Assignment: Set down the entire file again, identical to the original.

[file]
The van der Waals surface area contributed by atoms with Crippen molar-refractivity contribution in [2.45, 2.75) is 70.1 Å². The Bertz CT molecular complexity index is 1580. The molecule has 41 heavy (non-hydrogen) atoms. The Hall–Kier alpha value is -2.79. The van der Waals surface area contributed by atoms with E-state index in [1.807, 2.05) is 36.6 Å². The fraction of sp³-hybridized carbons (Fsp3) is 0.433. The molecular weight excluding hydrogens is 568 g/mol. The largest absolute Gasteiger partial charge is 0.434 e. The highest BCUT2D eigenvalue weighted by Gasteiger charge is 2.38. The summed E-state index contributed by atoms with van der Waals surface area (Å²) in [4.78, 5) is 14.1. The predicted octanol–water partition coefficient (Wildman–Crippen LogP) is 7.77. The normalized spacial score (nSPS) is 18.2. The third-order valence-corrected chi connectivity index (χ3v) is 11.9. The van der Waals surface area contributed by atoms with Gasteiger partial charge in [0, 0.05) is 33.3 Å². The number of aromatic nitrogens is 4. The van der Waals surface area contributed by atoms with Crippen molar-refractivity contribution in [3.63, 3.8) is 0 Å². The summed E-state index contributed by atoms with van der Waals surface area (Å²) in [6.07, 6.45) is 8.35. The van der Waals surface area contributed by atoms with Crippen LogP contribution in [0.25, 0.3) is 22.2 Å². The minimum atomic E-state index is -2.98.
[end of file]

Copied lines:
The van der Waals surface area contributed by atoms with Crippen molar-refractivity contribution in [2.45, 2.75) is 70.1 Å². The Bertz CT molecular complexity index is 1580. The molecule has 41 heavy (non-hydrogen) atoms. The Hall–Kier alpha value is -2.79. The van der Waals surface area contributed by atoms with E-state index in [1.807, 2.05) is 36.6 Å². The fraction of sp³-hybridized carbons (Fsp3) is 0.433. The molecular weight excluding hydrogens is 568 g/mol. The largest absolute Gasteiger partial charge is 0.434 e. The highest BCUT2D eigenvalue weighted by Gasteiger charge is 2.38. The summed E-state index contributed by atoms with van der Waals surface area (Å²) in [4.78, 5) is 14.1. The predicted octanol–water partition coefficient (Wildman–Crippen LogP) is 7.77. The normalized spacial score (nSPS) is 18.2. The third-order valence-corrected chi connectivity index (χ3v) is 11.9. The van der Waals surface area contributed by atoms with Gasteiger partial charge in [0, 0.05) is 33.3 Å². The number of aromatic nitrogens is 4. The van der Waals surface area contributed by atoms with Crippen molar-refractivity contribution in [3.63, 3.8) is 0 Å². The summed E-state index contributed by atoms with van der Waals surface area (Å²) in [6.07, 6.45) is 8.35. The van der Waals surface area contributed by atoms with Crippen LogP contribution in [0.25, 0.3) is 22.2 Å². The minimum atomic E-state index is -2.98.